Updated: Sep 11, 2018
Flying High with LiDAR
Perhaps you’re planning a county and state mapping project. If you’re collecting data across a wide area like that, odds are you’ll want to use high-altitude LiDAR sensors. Usually this involves a sensor mounted in a fixed-wing aircraft, flying somewhere between 400 to 2,500 meters above ground level, depending on the type of system and project configuration. These sensors can operate at higher altitudes, but most requirements and sensor performance limitations will keep your surveying no higher than 2,500 meters.
In general, the higher you fly, the lower the accuracy of the sensors, particularly compared with lower-flying LiDAR operations. Accuracies for a high-altitude project are in the neighborhood of 9.25 to 18.5 centimeters vertically and 20 centimeters to 1 meter horizontally. As technology continues to improve, expect to be able to fly higher altitudes while still hitting the accuracy requirements you’re seeking.
To do their job, high-altitude systems will require differential ground reference GPS stations. Typically, you’ll need two or more GPS stations during a flight. The GPS control information can come from virtual reference stations (VRS), continuous operating reference stations (CORS), national geodetic survey (NGS) points, or established points that are referenced to a network. Base stations are set within a certain radius of the aircraft at any given time, so several points may be used during a project, depending on how big an area you’re mapping. Typically, the radius will range from 20 to 80 kilometers, depending on accuracy and project requirements.
Even if you’re covering a large territory, the flight line lengths are usually limited because the inertial measurement unit (IMU) tends to drift over time if you’re continuing in a straight line. The IMU needs movement to find itself, so you’ll typically fly the project with opposing directions from flight line to adjacent flight line. Operating this way helps verify the relative accuracy of the data or the relationship of one flight line to another.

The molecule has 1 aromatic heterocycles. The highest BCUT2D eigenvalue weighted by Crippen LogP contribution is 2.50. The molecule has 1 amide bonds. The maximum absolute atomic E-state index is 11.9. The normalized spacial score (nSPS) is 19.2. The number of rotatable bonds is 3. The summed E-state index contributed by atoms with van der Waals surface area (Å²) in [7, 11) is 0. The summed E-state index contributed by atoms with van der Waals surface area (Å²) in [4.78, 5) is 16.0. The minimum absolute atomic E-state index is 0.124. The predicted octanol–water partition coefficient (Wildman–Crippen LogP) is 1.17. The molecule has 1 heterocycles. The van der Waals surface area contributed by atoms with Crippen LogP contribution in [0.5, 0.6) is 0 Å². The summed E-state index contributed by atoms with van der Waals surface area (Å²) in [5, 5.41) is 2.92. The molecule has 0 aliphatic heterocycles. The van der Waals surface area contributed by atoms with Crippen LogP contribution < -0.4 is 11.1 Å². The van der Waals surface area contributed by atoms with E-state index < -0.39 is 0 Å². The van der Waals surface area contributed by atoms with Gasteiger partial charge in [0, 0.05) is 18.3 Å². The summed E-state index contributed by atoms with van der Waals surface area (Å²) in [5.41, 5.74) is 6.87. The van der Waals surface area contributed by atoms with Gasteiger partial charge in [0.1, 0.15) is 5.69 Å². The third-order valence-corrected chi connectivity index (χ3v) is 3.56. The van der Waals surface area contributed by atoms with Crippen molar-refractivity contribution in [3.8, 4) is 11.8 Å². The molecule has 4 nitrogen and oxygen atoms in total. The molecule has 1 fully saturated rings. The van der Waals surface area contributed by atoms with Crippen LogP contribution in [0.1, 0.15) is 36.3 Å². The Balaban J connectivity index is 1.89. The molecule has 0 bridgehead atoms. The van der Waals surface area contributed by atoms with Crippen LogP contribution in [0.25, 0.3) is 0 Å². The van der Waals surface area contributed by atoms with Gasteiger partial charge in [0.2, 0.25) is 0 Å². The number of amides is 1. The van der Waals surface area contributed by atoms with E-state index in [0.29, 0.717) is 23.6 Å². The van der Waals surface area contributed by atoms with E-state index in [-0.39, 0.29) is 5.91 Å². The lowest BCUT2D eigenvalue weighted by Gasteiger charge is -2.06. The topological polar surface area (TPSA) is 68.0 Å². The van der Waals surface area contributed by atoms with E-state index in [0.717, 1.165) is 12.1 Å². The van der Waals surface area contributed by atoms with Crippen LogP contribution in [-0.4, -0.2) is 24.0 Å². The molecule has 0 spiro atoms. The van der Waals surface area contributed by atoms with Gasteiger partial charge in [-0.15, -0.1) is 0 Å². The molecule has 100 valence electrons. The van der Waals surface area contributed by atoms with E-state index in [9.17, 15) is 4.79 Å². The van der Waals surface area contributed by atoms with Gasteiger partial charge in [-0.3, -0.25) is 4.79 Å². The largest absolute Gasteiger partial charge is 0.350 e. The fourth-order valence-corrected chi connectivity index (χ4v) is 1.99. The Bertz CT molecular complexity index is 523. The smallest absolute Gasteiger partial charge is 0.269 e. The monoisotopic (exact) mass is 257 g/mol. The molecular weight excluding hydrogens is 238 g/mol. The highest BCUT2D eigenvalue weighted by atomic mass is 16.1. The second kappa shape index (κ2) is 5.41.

It almost goes without saying that as LiDAR technology has developed, the size of LiDAR projects has increased dramatically. Plus, these systems have improved significantly in accuracy, efficiency, and performance.
Flying Under the LiDAR
If your project involves a transportation corridor — such as road surveys, rail line surveys, transmission surveys, and pipe-line surveys — you’re more likely to make use of a low-altitude airborne LiDAR system. Not only are the altitudes much lower than other airborne LiDAR sensors, these devices are typically mounted in helicopters rather than fixed-wing aircraft.
These sensors can be flown at altitudes as low as 50 meters above the target and as high as 800 meters, depending on the application. They tend to operate at much higher repetition rates, and the point sample spacing is much higher than the high-altitude LiDAR projects. The typical point density is between 20 and 100 points per meter, depending on application. Because of all of these differences, the accuracy is higher than the typical high-altitude project.
For corridor mapping projects, several base stations might be set up along the project corridor. Depending on the accuracy requirement, these base stations are often located much closer together than those used for high-altitude surveys. The GPS base station points used for these operations are the same as with the high-altitude systems. More often than not, extensive ground surveys will facilitate the LiDAR collection, to increase and verify accuracies.
The IMUs used in these systems are very similar to the ones used in the high-altitude systems. Typically, these LiDAR systems are coupled with additional sensors to provide more data for the applications.
Young, James. LiDAR for Dummies. Hoboken: Wiley Publishing, Inc., 2011.